|Power Classification||Not classified|
|Weight – Loco||55t 6cwt|
|Driving Wheels||6ft 8.5ins|
|Boiler Pressure||200psi superheated|
|Cylinders||Four – 18in x 26in|
|Valve Gear||Stephenson (slide valve)|
There were originally twenty locomotives in this class, ten (including 3440 City of Truro) being built in 1903, at a cost of £1,957, and ten others being converted from the Atbara class in 1902 onwards. The Atbara class of forty locomotives were built by late 1901 and in September 1902 3405 Mauritius was rebuilt and became the first of the City class. Another nine Atbara engines were rebuilt as City class locomotives between 1907 and 1909.
They were double framed locomotives with straight frames and they were all named after cities. They were subsequently superheated.
City of Truro is one of only two surviving double-framed 4-4-0 locomotives. The history of double framed engines is extremely complex although the first standard gauge 4-4-0 built by the GWR was completed in 1895. The GWR was the only major British railway to persist with the by then archaic practice of double framing in the 20th century, continuing new construction until 1910, and technically building new examples from existing parts (boilers and frames) even as late as 1938-9.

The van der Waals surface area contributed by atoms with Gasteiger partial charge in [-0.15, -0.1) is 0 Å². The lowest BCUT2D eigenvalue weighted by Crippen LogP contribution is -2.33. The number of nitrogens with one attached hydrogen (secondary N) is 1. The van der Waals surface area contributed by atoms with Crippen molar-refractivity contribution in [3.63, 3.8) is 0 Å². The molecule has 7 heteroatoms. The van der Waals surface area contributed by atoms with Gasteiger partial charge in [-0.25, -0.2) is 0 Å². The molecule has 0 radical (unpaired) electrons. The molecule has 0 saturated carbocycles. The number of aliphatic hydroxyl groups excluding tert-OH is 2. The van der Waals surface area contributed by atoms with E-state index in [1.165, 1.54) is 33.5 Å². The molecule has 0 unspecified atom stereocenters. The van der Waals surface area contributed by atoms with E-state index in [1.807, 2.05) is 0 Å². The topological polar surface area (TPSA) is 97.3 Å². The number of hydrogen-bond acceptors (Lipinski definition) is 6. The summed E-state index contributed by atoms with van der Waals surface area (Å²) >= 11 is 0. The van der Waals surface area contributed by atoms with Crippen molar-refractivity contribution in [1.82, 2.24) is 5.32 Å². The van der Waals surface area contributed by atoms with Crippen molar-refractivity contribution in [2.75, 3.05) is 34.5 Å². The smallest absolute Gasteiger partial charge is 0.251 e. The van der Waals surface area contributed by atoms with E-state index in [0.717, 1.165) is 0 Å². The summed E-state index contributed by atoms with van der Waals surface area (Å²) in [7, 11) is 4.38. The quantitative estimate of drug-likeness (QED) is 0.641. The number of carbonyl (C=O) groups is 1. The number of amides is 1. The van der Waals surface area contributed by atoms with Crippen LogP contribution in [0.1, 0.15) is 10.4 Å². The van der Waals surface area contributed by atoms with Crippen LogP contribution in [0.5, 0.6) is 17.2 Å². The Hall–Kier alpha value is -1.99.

|Dukedog or Earl class introduced on the GWR by Collet in 1936|
|City class introduced on the GWR by Churchward in 1903|
The city class were capable of high speeds. In July 1903 3433 City of Bath was reported to have covered the 240 miles from London to Plymouth at an average speed of 63.2mph. Over the 90 miles between Langley and Bath the average speed was 72mph with a top speed of 81mph at Chippenham.
In May 1904 it was claimed that 3440 City of Truro was the first steam locomotive to achieve a speed of over 100mph when it achieved 102.3mph whilst descending Wellington Bank.
The first of the City class was withdrawn from service in 1927 and by 1930 only three remained (including City of Truro).